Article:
by EvilSS (1456) Subscriber Badge on Tuesday March 04 2014, @05:20PM (#10776)

        You've made the fatal assumption that I actually care about recycling them to begin with. I don't. Just pointing out that they CAN be recycled.

      • (Score: 1) by DeathMonkey on Tuesday March 04 2014, @06:57PM

        by DeathMonkey (1380) on Tuesday March 04 2014, @06:57PM (#10865) Journal

        You know what is better than recyclable? Not making the waste in the first place.

         
        Indeed,
         
        Reduce -- Reuse -- Recycle
         
        It's in that order on purpose.

    • (Score: 2, Interesting) by sjames on Tuesday March 04 2014, @03:57PM

      by sjames (2882) on Tuesday March 04 2014, @03:57PM (#10699) Journal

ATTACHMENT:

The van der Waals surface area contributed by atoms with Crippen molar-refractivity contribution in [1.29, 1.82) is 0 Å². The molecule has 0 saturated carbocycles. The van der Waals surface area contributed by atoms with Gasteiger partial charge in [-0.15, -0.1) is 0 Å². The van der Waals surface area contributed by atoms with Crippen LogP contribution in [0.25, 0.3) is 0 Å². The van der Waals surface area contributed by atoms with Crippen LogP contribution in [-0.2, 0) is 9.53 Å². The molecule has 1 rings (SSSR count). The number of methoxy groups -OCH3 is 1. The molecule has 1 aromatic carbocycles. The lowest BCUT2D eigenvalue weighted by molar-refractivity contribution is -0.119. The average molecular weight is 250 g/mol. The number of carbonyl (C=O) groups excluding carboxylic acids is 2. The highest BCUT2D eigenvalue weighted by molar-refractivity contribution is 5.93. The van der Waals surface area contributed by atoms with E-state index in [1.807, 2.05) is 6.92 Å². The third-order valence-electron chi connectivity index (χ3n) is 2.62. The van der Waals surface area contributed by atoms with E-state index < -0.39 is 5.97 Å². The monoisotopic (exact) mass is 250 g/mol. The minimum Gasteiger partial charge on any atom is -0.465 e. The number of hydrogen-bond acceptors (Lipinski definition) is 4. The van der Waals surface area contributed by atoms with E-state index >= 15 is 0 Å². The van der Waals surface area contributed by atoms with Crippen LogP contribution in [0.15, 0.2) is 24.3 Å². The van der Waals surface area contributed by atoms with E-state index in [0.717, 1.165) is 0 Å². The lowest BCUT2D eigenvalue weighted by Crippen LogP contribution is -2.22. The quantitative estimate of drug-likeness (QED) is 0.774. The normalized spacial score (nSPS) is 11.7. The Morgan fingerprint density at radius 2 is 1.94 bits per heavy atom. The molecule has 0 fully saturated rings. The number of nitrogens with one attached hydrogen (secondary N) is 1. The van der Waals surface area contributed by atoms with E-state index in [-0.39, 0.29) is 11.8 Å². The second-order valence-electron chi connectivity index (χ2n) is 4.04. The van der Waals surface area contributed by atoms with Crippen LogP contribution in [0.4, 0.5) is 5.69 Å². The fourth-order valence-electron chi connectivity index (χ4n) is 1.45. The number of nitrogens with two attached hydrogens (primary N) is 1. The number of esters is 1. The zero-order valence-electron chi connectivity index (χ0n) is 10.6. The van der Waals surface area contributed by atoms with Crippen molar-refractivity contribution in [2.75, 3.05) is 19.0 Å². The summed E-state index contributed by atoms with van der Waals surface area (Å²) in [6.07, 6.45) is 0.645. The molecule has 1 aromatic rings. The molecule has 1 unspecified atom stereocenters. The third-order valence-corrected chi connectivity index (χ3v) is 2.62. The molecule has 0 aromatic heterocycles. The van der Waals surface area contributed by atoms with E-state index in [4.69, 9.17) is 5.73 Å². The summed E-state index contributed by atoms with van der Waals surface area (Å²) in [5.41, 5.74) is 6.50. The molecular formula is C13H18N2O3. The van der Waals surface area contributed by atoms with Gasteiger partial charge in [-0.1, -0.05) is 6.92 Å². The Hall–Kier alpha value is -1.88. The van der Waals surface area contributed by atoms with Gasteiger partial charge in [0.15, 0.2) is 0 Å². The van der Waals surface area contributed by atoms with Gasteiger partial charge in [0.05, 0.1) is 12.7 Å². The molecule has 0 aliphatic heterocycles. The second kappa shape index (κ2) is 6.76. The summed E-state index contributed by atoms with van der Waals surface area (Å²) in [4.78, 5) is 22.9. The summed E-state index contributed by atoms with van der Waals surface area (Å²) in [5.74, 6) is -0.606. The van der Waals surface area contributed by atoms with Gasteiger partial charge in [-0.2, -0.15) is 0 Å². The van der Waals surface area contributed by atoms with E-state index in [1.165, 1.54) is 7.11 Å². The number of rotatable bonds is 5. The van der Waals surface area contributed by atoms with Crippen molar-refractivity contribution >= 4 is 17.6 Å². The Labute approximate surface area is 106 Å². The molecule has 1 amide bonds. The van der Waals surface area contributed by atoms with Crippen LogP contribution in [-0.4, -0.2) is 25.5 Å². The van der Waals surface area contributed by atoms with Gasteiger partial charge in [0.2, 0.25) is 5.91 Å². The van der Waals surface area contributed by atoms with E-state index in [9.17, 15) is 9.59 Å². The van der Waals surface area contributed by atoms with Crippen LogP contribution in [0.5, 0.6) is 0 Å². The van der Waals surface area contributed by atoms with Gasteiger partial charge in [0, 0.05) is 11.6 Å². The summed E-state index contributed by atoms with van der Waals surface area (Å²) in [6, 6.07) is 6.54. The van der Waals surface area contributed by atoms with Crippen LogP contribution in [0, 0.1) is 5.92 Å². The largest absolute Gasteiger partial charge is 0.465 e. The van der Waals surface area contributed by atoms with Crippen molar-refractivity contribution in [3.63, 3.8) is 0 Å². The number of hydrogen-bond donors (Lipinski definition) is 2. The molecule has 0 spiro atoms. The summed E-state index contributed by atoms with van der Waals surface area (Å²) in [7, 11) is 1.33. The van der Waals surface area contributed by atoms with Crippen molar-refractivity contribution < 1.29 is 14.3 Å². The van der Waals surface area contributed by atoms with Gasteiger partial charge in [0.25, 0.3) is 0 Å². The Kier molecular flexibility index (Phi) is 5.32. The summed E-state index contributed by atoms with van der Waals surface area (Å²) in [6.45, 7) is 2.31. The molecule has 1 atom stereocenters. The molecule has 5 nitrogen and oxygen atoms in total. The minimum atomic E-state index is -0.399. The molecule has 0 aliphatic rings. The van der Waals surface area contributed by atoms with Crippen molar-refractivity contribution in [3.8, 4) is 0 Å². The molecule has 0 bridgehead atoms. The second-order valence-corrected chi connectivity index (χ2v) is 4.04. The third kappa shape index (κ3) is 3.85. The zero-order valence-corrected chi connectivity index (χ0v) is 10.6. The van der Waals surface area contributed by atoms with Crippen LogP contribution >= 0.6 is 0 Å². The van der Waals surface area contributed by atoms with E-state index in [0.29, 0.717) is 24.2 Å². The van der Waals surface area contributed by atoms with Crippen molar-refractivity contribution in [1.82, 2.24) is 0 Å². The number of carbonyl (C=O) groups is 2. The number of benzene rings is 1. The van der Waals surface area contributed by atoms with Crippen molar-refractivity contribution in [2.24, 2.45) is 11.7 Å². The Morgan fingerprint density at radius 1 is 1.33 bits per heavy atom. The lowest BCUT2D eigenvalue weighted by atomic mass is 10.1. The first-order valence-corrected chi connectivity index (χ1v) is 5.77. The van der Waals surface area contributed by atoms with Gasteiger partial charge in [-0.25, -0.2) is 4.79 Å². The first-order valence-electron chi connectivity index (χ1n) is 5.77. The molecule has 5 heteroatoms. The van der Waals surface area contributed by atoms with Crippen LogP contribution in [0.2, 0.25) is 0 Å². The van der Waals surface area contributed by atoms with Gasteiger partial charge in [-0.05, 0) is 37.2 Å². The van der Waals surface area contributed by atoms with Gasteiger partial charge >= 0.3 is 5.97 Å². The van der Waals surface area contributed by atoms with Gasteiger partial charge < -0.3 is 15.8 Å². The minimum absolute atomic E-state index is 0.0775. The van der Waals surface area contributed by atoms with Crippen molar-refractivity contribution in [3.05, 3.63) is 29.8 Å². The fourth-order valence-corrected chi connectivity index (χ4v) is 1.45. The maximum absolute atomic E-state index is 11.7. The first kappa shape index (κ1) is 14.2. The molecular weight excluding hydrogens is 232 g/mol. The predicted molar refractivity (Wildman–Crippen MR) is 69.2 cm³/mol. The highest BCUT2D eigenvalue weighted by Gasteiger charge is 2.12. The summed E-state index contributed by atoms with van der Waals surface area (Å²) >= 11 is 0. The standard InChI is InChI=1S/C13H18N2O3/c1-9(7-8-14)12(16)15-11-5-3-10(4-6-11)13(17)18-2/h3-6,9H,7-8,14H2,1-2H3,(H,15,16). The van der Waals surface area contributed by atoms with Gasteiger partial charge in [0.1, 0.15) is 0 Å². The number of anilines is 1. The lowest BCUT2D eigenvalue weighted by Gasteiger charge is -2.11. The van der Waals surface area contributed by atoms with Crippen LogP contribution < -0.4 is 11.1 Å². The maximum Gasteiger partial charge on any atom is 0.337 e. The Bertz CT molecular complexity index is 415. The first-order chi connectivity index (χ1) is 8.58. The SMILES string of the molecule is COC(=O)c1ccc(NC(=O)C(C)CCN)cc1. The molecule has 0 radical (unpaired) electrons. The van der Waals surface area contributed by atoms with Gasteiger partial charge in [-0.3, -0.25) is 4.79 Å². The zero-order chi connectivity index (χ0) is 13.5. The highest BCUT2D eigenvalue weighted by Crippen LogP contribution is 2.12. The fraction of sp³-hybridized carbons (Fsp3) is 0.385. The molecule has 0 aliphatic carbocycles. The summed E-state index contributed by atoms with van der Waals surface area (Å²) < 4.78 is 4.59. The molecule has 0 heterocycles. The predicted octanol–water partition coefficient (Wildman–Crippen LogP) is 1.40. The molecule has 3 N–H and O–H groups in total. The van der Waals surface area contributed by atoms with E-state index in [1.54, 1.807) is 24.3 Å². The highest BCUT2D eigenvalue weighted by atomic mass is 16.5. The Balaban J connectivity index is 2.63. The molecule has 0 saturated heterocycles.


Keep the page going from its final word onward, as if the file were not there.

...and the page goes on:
So what poor schlep sits there in a mound of garbage all day pulling the paper and plastic apart?

      In other words, are any of them actually recycled in practice?

      • (Score: 2, Interesting) by EvilSS on Tuesday March 04 2014, @05:17PM

        by EvilSS (1456) Subscriber Badge on Tuesday March 04 2014, @05:17PM (#10775)

        The same poor schlep that hauls your garbage out to the curb. You pull them apart as you discard them into your recycling. The Vue pods (Kuerig's new system) have a tab you pull.

        • (Score: 1) by sjames on Tuesday March 04 2014, @05:27PM

          by sjames (2882) on Tuesday March 04 2014, @05:27PM (#10789) Journal

          So not a lot of recycling going on?

          Some individuals probably do, especially if they happen to live somewhere that actually picks up recycling, but I'm guessing that percentage is low in office environments.

  • (Score: 1) by sjames on Tuesday March 04 2014, @03:54PM

    by sjames (2882) on Tuesday March 04 2014, @03:54PM (#10698) Journal

    Your bank balance gets a bit more interactive with their bottom line.